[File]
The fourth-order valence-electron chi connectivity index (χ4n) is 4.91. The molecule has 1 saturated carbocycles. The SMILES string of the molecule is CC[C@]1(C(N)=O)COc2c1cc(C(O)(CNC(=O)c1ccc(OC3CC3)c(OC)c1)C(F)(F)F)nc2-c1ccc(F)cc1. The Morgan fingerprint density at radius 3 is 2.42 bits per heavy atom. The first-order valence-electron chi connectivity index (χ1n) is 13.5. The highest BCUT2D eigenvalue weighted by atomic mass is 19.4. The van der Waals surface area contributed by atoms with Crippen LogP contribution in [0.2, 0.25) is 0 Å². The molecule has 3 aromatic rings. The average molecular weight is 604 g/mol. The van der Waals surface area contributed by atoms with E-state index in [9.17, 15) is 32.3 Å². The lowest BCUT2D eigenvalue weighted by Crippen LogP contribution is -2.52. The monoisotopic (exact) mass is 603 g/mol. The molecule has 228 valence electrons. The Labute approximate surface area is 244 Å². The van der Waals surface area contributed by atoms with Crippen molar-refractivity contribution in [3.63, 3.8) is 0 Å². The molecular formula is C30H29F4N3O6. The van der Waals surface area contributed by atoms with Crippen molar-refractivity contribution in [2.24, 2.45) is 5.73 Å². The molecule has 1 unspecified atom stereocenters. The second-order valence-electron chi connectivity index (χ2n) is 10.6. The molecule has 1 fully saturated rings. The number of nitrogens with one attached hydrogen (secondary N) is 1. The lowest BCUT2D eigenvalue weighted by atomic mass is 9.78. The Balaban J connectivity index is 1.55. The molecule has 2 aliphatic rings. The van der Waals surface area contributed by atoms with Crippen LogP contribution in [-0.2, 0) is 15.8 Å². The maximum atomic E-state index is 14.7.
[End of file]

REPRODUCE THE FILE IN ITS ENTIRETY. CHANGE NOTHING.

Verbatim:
The fourth-order valence-electron chi connectivity index (χ4n) is 4.91. The molecule has 1 saturated carbocycles. The SMILES string of the molecule is CC[C@]1(C(N)=O)COc2c1cc(C(O)(CNC(=O)c1ccc(OC3CC3)c(OC)c1)C(F)(F)F)nc2-c1ccc(F)cc1. The Morgan fingerprint density at radius 3 is 2.42 bits per heavy atom. The first-order valence-electron chi connectivity index (χ1n) is 13.5. The highest BCUT2D eigenvalue weighted by atomic mass is 19.4. The van der Waals surface area contributed by atoms with Crippen LogP contribution in [0.2, 0.25) is 0 Å². The molecule has 3 aromatic rings. The average molecular weight is 604 g/mol. The van der Waals surface area contributed by atoms with E-state index in [9.17, 15) is 32.3 Å². The lowest BCUT2D eigenvalue weighted by Crippen LogP contribution is -2.52. The monoisotopic (exact) mass is 603 g/mol. The molecule has 228 valence electrons. The Labute approximate surface area is 244 Å². The van der Waals surface area contributed by atoms with Crippen molar-refractivity contribution in [3.63, 3.8) is 0 Å². The molecular formula is C30H29F4N3O6. The van der Waals surface area contributed by atoms with Crippen molar-refractivity contribution in [2.24, 2.45) is 5.73 Å². The molecule has 1 unspecified atom stereocenters. The second-order valence-electron chi connectivity index (χ2n) is 10.6. The molecule has 1 fully saturated rings. The number of nitrogens with one attached hydrogen (secondary N) is 1. The lowest BCUT2D eigenvalue weighted by atomic mass is 9.78. The Balaban J connectivity index is 1.55. The molecule has 2 aliphatic rings. The van der Waals surface area contributed by atoms with Crippen LogP contribution in [-0.2, 0) is 15.8 Å². The maximum atomic E-state index is 14.7.